American white pelicans (Pelecanus erythrorhynchos) lay one to six white eggs on a low mound built from mud and debris, usually on marshy islands. These monogamous birds nest in colonies. Try as I may, I cannot find pelican nests. Although I see groups of pelicans in areas where I believe they could be nesting, without a boat I cannot get close enough to confirm my suspicions. Maybe it is just as well.
Although I cannot locate a nest, it is not difficult to identify American white pelicans in the breeding stage. Both sexes grow a large, fibrous protuberance, or keel, on their culmen (upper bill). Soon after the eggs are laid the keel is shed. The legs and bills of breeding adults, which are usually yellowish, turn orange during the breeding season. Early in the breeding season the pelicans have pale yellow plumes on the head and breast. These plumes are very pale and extremely difficult to see. William Lovell Finley, American wildlife photographer and conservationist, wrote that he believed only old pelicans had plumes yellow enough to see.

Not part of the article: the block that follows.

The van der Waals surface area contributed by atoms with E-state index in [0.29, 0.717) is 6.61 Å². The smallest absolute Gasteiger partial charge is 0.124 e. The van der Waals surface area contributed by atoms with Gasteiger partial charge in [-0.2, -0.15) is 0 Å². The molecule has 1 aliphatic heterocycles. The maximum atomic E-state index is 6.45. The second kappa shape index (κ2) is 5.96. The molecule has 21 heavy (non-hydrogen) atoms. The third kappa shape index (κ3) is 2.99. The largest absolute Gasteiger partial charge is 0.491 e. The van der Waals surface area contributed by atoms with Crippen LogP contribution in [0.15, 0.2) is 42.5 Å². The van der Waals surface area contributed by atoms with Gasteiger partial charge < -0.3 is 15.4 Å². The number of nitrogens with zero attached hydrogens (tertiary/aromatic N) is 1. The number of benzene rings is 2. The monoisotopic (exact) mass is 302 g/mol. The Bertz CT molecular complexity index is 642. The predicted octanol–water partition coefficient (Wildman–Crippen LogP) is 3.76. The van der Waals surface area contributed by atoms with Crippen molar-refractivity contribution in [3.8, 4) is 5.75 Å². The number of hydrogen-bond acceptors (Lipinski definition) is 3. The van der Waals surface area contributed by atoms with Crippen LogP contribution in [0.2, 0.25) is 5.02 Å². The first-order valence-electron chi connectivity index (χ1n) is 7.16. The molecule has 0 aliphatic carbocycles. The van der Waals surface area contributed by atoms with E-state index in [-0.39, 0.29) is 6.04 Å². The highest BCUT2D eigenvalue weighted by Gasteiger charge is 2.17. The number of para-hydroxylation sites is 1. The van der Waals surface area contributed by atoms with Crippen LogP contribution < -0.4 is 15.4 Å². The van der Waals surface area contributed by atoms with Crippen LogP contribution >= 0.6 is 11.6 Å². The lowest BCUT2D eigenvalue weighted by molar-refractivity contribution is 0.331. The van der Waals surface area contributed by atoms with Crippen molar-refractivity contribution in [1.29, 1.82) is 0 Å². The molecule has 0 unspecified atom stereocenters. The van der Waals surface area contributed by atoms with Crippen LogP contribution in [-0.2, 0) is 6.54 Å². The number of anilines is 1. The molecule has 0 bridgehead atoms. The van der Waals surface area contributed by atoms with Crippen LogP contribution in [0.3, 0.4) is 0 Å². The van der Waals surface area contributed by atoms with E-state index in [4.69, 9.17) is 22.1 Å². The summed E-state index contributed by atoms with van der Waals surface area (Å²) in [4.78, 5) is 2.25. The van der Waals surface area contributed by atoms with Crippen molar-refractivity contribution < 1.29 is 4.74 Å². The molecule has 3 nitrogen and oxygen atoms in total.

These breeding American white pelicans were photographed at Baum Lake (Shasta County CA) and Ash Creek Wildlife Area (Modoc County CA). The fibrous keels are readily visible. The keel on the sitting bird is beginning to disintegrate, it must have already bred. And no, that pelican is not on a nest. It stood up and walked off – no nest or eggs! The other single pelican was feeding. Algae from the water can be see in its bill.
Some day I will find my pelican nest!